Despite frustrations and difficulties, Catholic missionaries labored to win the Indians to the Catholic faith. One priest named Lionnet, working with the Chinook Indians near Astoria, wrote his superiors:
Francis Blanchet (top left), Peter John DeSmet (top right) and Modeste Demers traveled throughout the Northwest proclaiming the Catholic faith to the Indians.
CHAPTER 6: WORKING THE LAND AND BUILDING TOWNS
CHAPTER 7: TWO WORLD WARS AND ONE GREAT DEPRESSION
William Boeing, with mail pouch, and test pilot Eddie Hubbard, stand on a Lake Union dock after completing the world's first international air mail flight in 1919. They carried letters from Vancouver, B.C. to Seattle in a Boeing seaplane.
Although striking workers behaved peacefully, federal troops were called in during the Seattle General Strike in February of 1919.
Mark Matthews (left), pastor of Seattle's First Presbyterian Church, dedicated his life to spread the Gospel. Anna Louise Strong (right) dedicated her life to spread communism.
The following are excerpts from Chapter 8
CHAPTER 8: RECENT TIMES (1945-Present)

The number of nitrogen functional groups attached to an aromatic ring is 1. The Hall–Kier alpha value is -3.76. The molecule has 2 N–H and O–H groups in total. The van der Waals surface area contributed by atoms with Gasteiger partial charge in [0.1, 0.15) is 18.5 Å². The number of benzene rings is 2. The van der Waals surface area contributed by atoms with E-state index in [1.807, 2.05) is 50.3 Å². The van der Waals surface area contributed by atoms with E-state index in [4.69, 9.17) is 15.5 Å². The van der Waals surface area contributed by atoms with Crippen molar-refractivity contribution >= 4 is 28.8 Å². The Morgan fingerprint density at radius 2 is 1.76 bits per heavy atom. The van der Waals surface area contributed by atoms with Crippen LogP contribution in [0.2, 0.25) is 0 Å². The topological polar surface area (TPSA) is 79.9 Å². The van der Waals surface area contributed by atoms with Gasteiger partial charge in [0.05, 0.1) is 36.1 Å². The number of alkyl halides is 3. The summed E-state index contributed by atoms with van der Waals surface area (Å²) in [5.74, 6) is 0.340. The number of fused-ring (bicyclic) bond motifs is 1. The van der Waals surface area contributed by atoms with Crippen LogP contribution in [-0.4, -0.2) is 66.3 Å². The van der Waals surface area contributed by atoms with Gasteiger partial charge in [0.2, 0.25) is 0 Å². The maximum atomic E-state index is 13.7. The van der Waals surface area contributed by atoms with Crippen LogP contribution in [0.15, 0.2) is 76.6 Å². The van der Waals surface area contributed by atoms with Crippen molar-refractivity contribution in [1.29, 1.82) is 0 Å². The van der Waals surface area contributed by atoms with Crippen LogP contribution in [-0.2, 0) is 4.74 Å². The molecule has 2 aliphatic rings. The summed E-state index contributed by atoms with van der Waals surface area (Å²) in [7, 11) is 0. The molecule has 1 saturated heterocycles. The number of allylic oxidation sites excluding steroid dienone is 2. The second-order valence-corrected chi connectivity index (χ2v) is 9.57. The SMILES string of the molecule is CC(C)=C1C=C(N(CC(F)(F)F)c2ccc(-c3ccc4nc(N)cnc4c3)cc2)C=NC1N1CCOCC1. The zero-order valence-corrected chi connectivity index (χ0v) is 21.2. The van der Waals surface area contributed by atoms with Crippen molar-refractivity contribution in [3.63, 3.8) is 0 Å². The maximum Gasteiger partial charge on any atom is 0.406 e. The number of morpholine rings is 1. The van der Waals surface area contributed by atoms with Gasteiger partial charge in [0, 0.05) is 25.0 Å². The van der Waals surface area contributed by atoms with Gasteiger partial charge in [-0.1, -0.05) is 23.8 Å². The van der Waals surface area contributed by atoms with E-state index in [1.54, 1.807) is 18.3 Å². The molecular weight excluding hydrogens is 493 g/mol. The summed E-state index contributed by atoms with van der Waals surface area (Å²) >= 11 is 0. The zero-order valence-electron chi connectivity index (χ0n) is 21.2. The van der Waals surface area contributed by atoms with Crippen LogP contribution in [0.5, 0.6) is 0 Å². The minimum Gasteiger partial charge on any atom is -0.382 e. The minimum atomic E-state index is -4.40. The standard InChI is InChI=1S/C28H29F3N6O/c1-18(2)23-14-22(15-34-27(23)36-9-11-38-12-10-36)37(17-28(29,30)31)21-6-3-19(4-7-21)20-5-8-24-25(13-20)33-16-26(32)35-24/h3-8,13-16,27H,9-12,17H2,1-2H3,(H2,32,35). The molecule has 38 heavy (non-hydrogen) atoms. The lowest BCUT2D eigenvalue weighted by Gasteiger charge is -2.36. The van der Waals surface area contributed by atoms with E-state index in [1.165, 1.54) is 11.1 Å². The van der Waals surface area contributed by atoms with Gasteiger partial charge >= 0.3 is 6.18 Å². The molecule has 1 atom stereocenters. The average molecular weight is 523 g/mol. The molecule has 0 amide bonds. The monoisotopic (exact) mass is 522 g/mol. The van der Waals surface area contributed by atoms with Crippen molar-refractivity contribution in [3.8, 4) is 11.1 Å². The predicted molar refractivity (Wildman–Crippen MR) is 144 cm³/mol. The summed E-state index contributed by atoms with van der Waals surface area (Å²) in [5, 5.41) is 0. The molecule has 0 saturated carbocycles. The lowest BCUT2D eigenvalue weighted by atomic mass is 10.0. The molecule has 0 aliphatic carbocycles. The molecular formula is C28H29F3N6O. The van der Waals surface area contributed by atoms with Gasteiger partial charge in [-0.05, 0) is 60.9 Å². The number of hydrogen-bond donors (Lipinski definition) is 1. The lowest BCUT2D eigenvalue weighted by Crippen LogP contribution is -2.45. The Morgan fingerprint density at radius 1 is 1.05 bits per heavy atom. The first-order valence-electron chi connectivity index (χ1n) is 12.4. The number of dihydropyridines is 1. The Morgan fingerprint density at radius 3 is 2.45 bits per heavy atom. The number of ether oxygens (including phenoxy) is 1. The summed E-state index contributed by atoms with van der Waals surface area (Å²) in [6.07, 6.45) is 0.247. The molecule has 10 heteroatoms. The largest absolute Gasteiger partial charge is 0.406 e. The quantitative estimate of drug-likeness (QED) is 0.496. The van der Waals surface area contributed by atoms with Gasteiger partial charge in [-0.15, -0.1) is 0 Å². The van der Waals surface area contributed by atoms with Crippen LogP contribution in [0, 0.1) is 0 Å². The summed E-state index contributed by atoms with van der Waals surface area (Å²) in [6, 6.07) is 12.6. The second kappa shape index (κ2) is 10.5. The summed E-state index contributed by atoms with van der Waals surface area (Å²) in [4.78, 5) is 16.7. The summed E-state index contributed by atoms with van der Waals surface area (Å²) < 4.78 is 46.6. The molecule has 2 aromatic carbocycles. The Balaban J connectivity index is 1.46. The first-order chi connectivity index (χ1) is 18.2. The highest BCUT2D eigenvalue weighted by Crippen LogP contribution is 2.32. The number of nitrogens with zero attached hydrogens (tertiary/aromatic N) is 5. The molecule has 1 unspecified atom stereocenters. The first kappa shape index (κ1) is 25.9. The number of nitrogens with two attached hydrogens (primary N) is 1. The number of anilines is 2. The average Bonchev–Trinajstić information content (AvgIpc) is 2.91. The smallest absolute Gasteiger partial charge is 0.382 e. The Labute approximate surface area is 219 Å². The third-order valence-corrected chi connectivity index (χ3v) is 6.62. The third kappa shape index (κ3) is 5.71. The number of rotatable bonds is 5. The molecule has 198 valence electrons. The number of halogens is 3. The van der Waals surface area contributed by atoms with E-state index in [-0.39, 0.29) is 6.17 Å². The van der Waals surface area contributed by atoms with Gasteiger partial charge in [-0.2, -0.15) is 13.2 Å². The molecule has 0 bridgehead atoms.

"Be very careful, then, how you live not as unwise but as wise, making the most of every opportunity, because the days are evil." Ephesians 5:15-16
Seattle's Michelle Akers leads the USA women's soccer team to victory in the finals of the 1999 World Cup.
Francis Scobee (left) from Auburn, Washington, and Michael Anderson (right) from Spokane died in Space Shuttle accidents. Space Shuttle Atlantis launches (center).
In 2012, Washington voters radically altered the definition of marriage by approving by a 53% to 47% vote same-sex marriage, becoming the first state to have voter-approved same sex marriage-with Maine and Maryland who passed similar referendums on the same day.
LOBBYING: Human Life of Washington